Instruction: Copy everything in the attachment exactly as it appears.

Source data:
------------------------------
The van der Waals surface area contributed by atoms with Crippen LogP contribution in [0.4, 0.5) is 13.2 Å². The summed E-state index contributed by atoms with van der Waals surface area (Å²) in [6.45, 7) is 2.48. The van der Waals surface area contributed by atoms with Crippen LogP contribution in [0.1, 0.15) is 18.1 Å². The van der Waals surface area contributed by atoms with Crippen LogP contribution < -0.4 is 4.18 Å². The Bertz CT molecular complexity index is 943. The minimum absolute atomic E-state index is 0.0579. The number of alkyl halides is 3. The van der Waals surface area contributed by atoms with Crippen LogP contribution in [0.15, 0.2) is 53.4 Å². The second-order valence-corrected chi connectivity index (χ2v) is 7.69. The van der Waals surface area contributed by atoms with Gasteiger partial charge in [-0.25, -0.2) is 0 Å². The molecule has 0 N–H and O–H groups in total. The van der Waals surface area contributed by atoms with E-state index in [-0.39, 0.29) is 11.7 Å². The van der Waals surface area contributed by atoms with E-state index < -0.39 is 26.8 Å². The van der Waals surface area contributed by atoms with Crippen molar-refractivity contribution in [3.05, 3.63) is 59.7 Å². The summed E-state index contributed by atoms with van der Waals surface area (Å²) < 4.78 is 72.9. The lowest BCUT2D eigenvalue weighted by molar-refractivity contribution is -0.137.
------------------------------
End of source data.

The van der Waals surface area contributed by atoms with Crippen LogP contribution in [0.4, 0.5) is 13.2 Å². The summed E-state index contributed by atoms with van der Waals surface area (Å²) in [6.45, 7) is 2.48. The van der Waals surface area contributed by atoms with Crippen LogP contribution in [0.1, 0.15) is 18.1 Å². The van der Waals surface area contributed by atoms with Crippen LogP contribution < -0.4 is 4.18 Å². The Bertz CT molecular complexity index is 943. The minimum absolute atomic E-state index is 0.0579. The number of alkyl halides is 3. The van der Waals surface area contributed by atoms with Crippen LogP contribution in [0.15, 0.2) is 53.4 Å². The second-order valence-corrected chi connectivity index (χ2v) is 7.69. The van der Waals surface area contributed by atoms with Gasteiger partial charge in [-0.25, -0.2) is 0 Å². The molecule has 0 N–H and O–H groups in total. The van der Waals surface area contributed by atoms with E-state index in [-0.39, 0.29) is 11.7 Å². The van der Waals surface area contributed by atoms with E-state index < -0.39 is 26.8 Å². The van der Waals surface area contributed by atoms with Crippen molar-refractivity contribution in [3.05, 3.63) is 59.7 Å². The summed E-state index contributed by atoms with van der Waals surface area (Å²) < 4.78 is 72.9. The lowest BCUT2D eigenvalue weighted by molar-refractivity contribution is -0.137.